The flu season will be another challenge when it comes in the fall and winter, but O’Leary said that EMMC will probably be able stick with the strict safety measures it has already put in place during the coronavirus pandemic, including placing confirmed COVID-19 patients in their own unit with private negative pressure rooms, and having all staff and visitors wear various degrees of protective equipment.
Another set of issues will come from the precautions that all hospitals took during the first few months of the pandemic.
Based on recommendations from federal health officials and the American College of Surgeons, EMMC canceled or delayed many of its non-urgent services during the early days of the pandemic, including most routine screenings and elective surgeries. That freed up capacity for EMMC to handle any possible surge of COVID-19 patients, but it also cut deeply into the revenue that it normally receives from those services. At the same time, the hospital had to pay more for protective equipment and other resources to carry it through the pandemic.
In general, the hospital has ended many recent years in the black, with net operating income ranging from $8.8 million to $39.6 million between 2013 and 2018, according to the most recent data from the Maine Health Data Organization.
But this year, its outpatient surgery visits fell by 71 percent during their lowest point in the coronavirus crisis, while visits for emergencies, inpatient admissions, inpatient surgeries and doctor’s visits were each down between 38 and 45 percent from normal volumes.
EMMC is still calculating the revenue shortfalls from those drops in patients and evaluating how they could affect the hospital’s long-term finances, according to O’Leary. But he said that the $19 million it has so far received in federal relief payments represents just “a small fraction of the losses.”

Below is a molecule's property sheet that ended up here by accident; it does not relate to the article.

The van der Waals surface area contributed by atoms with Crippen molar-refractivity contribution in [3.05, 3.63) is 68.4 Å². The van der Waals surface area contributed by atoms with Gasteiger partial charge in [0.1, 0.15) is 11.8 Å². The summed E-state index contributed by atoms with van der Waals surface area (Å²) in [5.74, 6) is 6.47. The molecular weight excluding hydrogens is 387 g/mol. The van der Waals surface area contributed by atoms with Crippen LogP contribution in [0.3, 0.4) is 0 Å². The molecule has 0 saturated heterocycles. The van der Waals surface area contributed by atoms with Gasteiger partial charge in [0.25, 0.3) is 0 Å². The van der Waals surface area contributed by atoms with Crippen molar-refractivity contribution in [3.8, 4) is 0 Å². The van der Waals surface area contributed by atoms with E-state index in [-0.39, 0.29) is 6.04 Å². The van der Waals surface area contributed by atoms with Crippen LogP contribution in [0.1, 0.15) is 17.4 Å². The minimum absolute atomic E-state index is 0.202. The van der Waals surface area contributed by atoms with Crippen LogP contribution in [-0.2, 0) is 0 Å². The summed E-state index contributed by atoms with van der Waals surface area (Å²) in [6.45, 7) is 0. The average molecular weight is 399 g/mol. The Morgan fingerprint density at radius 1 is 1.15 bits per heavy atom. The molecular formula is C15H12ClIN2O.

The facility has also been able to draw $91 million in advance Medicare payments, which essentially functioned as a no-interest loan from the federal government to help the hospital pay its bills when patient revenue was down. EMMC now hopes that the feds will extend the time over which it has to repay that funding, O’Leary said.
Now, hospital-wide visits are back to around 95 percent of their pre-coronavirus levels at EMMC, but health care providers are offering many of them via videoconferencing programs rather than in person. While the hospital used to offer about 1,500 of those telehealth visits each month, that number skyrocketed to nearly 10,595 in May, as part of a recent nationwide trend towards more remote health care.
EMMC is urging patients to come back for medical care they may have delayed during the pandemic. Besides offering more telehealth appointments, its providers have also adopted new safety measures for in-person care, such as having patients wait in their cars until a nurse or doctor is ready to see them, O’Leary said.
He said that the hospital is now encountering more patients with chronic conditions — such as diabetes or chronic obstructive pulmonary disease — who are finally coming back to the hospital with illnesses that have grown much worse because they delayed seeing their doctors during the pandemic.
“We want them to come in and we want them to know it’s a safe place for care,” O’Leary said. “It’s really important people come in and see their doctors, and if they’re not comfortable, there are options related to telehealth.”